1) Sharpness is complicated.
Lens sharpness is just one aspect of the overall resolving power of a camera system. The appearance of crispness is separate from the rendition of detail. And a lens can be sharper in the center but not in the corners, or less sharp overall but consistent across the frame.
And that's not even getting into other factors that affect the system as a whole. Camera shake, subject movement, focus accuracy, diffraction — the list goes on. In fact, I'd go so far as to say that unless you are very meticulous with your technique, you won't ever notice a sharpness difference between these lenses, because any lens difference will be overwhelmed by the other things.
2) Sharpness is overrated.
It's fine if you like it, but recognize that sharpness is just one aspect of optical performance. All lens design is about compromise between various factors, and correction for one thing inevitably leads to compromise in another. See What image-quality characteristics make a lens good or bad? for a detailed look at this. Generally, though, when someone is saying that a lens is better than another even though the other is sharper, some of these other factors are probably at the forefront.
3) Don't forget that extra speed.
An f/1.4 lens can stop down to f/1.8. An f/1.8 lens can't open up to f/1.4.
4) But, finally, don't read too much into reviews — and don't get obsessed with "best".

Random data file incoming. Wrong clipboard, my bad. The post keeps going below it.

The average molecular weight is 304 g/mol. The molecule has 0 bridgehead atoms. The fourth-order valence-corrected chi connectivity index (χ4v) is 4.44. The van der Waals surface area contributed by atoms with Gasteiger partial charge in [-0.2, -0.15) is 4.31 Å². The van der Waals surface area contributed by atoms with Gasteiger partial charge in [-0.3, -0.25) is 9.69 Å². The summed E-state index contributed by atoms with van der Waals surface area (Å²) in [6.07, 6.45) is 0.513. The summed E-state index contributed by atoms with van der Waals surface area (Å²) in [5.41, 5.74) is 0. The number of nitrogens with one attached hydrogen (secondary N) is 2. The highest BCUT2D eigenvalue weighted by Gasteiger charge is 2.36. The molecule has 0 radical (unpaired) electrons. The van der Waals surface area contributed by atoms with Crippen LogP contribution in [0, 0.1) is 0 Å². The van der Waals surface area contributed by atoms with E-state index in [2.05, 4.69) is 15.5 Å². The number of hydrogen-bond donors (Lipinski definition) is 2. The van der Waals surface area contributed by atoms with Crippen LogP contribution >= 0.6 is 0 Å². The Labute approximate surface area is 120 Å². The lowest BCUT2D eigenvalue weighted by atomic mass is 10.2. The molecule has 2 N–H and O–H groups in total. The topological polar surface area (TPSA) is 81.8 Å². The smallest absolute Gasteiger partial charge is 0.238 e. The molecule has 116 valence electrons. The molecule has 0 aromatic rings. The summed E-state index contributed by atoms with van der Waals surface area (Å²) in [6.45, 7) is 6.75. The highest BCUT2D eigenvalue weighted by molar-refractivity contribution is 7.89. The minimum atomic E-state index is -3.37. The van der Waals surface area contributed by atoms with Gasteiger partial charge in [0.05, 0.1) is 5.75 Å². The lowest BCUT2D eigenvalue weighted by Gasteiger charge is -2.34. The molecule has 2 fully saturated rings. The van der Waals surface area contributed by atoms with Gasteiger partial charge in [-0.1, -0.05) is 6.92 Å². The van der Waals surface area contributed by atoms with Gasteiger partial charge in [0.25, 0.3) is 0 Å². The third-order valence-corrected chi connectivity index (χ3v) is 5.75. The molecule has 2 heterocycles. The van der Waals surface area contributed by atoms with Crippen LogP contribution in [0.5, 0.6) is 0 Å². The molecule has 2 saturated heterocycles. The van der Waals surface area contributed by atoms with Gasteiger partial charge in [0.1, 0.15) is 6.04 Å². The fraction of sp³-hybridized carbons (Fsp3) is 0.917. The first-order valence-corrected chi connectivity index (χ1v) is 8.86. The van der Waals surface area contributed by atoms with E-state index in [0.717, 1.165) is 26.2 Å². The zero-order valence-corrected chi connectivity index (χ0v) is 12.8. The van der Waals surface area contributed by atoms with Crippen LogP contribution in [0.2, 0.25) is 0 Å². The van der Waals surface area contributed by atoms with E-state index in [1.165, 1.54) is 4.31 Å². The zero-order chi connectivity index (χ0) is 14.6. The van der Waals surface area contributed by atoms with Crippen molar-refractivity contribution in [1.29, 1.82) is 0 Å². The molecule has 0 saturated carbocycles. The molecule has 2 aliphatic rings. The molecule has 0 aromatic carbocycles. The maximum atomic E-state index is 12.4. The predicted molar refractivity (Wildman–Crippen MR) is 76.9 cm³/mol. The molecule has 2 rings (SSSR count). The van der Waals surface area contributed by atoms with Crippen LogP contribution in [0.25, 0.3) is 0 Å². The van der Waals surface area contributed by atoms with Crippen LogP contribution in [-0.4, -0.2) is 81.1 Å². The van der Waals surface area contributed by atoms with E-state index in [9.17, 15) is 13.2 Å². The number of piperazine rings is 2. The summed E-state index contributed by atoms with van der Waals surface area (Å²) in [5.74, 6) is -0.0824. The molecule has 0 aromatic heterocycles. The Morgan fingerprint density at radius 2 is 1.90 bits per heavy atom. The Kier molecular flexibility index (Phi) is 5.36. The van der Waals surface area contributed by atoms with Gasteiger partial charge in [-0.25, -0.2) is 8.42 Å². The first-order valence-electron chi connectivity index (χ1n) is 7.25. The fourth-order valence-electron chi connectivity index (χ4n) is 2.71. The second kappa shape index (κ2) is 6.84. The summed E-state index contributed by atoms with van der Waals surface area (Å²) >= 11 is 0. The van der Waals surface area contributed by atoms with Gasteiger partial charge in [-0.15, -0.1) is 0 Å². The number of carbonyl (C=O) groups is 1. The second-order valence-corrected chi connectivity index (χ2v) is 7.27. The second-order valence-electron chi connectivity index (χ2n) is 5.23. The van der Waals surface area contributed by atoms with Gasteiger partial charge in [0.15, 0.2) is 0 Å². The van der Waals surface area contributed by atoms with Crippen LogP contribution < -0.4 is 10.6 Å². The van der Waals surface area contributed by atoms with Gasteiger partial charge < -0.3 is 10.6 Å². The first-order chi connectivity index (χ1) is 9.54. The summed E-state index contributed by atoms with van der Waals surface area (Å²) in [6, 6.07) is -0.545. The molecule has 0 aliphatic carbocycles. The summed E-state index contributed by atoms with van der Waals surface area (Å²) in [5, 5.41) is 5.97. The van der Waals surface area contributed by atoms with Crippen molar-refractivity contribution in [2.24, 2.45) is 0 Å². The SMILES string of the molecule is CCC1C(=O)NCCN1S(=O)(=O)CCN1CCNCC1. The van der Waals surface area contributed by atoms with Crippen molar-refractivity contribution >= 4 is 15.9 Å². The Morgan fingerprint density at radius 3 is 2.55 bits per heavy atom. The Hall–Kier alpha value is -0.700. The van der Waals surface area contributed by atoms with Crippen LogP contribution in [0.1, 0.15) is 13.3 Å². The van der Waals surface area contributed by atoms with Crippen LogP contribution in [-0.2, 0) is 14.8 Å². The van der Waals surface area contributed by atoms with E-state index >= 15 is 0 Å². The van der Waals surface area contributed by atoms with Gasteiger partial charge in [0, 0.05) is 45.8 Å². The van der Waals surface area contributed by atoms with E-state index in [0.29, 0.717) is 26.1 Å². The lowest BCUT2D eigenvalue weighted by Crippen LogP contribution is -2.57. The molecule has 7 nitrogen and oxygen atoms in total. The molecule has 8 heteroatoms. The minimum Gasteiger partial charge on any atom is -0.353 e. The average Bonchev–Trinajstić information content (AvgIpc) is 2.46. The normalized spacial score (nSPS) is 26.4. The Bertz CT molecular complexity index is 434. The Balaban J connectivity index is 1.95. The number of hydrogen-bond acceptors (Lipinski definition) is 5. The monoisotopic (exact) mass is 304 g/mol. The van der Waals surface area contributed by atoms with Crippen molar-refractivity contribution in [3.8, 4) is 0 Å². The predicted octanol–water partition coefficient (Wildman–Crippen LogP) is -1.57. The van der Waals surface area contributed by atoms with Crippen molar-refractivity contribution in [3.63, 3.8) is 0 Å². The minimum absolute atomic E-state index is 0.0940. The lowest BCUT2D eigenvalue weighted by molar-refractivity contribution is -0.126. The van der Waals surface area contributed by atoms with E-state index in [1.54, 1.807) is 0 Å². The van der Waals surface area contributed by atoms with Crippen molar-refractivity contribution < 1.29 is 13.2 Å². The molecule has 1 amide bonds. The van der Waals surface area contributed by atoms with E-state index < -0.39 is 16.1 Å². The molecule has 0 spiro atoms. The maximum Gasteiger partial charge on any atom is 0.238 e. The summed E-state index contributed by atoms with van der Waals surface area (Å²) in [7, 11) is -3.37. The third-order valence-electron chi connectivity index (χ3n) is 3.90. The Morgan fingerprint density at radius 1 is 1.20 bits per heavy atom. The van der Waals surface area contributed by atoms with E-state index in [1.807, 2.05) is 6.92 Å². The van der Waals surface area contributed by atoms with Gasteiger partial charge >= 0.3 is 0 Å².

There are basically three kinds of lens reviews on the Internet.
First, there are highly technical ones which measure the optical compromises and flaws using a workbench and special software and perhaps lasers. These are fun and can sometimes reveal useful information, but in general tend to emphasize small flaws and differences which rarely actually make a big difference to results.
Second, there are reviews by people who bought an expensive lens and need to tell everyone how great that lens is to help their internal justification. Since here we are comparing a $1700 lens to a $500 one — or a $200 one, if you are looking at the DX version — this may play more than a small part.
Third, there are subjective reviews from experienced photographers showing work they've made with a lens and talking about how it handles. These rarely mention technical details except in passing. These are the most useful in some ways, but you really have to read a lot to get a sense of whether you'll agree.
Overall, the best way to make this decision is to borrow or rent the lenses in question and try them each for a couple of weeks. (You need at least that time to really form a working relationship.) You'll probably find that you like the results you're getting with one better than the other — or if there is no clear winner, you can decide to go with the cheapest.
It's really easy to say "I clearly want the very best one!", but this is a trap. And, obsessing over technical reviews and measured sharpness play into that trap. What you want is a lens that fits your purpose — and your pocketbook.